Skip to Main Content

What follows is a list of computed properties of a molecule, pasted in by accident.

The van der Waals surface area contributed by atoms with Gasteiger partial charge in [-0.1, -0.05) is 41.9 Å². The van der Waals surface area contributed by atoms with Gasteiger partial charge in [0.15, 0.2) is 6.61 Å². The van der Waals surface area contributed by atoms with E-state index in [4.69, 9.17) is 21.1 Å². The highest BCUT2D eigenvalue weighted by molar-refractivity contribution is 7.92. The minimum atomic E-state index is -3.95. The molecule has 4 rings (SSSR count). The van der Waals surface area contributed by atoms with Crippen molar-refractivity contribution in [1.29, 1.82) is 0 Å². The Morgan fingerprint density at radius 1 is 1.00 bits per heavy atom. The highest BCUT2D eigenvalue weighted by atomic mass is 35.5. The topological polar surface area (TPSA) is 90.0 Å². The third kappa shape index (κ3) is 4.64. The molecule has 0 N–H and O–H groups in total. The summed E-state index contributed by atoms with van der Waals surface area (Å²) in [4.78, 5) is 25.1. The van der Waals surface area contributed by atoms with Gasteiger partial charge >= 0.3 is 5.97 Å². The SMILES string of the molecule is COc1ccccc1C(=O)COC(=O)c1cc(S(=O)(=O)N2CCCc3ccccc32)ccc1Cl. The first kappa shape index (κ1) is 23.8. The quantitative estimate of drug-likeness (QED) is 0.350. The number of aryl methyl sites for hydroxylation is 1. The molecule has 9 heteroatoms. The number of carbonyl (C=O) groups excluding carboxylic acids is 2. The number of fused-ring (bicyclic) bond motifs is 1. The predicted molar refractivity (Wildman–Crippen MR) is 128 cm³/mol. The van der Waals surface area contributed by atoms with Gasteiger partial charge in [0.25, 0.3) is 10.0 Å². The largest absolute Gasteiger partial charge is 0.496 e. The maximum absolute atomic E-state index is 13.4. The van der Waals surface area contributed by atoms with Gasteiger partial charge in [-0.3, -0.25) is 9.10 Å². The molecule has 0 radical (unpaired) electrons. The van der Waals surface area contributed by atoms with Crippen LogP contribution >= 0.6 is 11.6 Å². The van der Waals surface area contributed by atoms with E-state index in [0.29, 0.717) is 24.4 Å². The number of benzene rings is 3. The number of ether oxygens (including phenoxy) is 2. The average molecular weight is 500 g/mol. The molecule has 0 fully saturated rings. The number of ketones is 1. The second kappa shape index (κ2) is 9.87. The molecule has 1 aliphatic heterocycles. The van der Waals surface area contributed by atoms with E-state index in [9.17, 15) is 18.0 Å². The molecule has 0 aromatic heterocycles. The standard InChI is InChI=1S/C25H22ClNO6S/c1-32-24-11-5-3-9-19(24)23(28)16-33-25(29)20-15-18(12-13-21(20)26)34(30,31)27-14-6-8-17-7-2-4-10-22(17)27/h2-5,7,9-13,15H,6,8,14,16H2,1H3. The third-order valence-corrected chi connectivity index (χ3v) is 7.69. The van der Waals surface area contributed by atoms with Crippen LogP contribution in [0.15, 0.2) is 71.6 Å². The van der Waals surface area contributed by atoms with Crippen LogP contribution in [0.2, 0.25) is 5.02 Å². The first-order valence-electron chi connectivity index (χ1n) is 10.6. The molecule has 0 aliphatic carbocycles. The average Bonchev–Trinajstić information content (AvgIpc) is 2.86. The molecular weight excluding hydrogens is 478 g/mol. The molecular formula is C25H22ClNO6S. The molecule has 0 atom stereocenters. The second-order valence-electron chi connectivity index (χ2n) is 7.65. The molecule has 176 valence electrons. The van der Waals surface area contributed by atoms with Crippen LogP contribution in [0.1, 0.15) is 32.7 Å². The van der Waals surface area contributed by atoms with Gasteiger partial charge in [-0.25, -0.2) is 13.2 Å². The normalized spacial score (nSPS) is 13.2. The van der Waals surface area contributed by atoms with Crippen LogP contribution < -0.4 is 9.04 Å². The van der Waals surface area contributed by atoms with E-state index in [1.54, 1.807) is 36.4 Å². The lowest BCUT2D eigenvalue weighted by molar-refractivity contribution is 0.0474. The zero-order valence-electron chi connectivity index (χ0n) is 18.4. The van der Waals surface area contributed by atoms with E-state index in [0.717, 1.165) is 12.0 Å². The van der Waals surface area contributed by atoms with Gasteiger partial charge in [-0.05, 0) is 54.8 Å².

The information propagation speed (IPS) of a network specifies how fast the information can be transmitted in a network. In this paper, we derive an IPS upper bound in cognitive radio networks. The upper bound is tight when the number of primary user (PU) channels is large. We discover that the IPS upper bound is determined by both the PU activity level and the transmission range of cognitive radios. When the PU activity level is below a certain threshold value, the IPS upper bound is achieved if cognitive radios transmit at their maximum transmission ranges. When the PU activity level is above the threshold, the cognitive radios have to use a smaller transmission range to reach the IPS upper bound. In addition, we also provide a numerical method for computing the threshold value of PU activity level and the optimal transmission range for achieving the IPS upper bound. The correctness of our analysis is validated by simulations. Our work can provide important insights and guidelines for optimal secondary user placement in cognitive radio networks.